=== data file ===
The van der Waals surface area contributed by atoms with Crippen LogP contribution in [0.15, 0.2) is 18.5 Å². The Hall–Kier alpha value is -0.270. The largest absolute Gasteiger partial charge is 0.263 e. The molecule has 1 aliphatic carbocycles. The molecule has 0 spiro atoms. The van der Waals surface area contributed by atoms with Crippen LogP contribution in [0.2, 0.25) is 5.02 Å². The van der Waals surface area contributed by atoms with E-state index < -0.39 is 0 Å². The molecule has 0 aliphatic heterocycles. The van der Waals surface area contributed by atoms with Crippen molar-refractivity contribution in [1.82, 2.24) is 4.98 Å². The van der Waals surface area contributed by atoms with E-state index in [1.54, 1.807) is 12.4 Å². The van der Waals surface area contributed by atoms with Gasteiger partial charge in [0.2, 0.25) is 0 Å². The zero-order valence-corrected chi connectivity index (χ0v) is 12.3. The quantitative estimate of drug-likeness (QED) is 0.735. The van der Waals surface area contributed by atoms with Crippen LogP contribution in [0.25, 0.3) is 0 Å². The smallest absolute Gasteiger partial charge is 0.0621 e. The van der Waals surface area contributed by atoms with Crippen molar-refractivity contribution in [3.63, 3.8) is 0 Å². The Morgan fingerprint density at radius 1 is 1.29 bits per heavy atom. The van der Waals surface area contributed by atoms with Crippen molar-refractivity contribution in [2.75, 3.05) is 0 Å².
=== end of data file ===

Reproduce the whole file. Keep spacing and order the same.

The van der Waals surface area contributed by atoms with Crippen LogP contribution in [0.15, 0.2) is 18.5 Å². The Hall–Kier alpha value is -0.270. The largest absolute Gasteiger partial charge is 0.263 e. The molecule has 1 aliphatic carbocycles. The molecule has 0 spiro atoms. The van der Waals surface area contributed by atoms with Crippen LogP contribution in [0.2, 0.25) is 5.02 Å². The van der Waals surface area contributed by atoms with E-state index < -0.39 is 0 Å². The molecule has 0 aliphatic heterocycles. The van der Waals surface area contributed by atoms with Crippen molar-refractivity contribution in [1.82, 2.24) is 4.98 Å². The van der Waals surface area contributed by atoms with E-state index in [1.54, 1.807) is 12.4 Å². The van der Waals surface area contributed by atoms with Gasteiger partial charge in [0.2, 0.25) is 0 Å². The zero-order valence-corrected chi connectivity index (χ0v) is 12.3. The quantitative estimate of drug-likeness (QED) is 0.735. The van der Waals surface area contributed by atoms with Crippen LogP contribution in [0.25, 0.3) is 0 Å². The smallest absolute Gasteiger partial charge is 0.0621 e. The van der Waals surface area contributed by atoms with Crippen molar-refractivity contribution in [3.63, 3.8) is 0 Å². The Morgan fingerprint density at radius 1 is 1.29 bits per heavy atom. The van der Waals surface area contributed by atoms with Crippen molar-refractivity contribution in [2.75, 3.05) is 0 Å².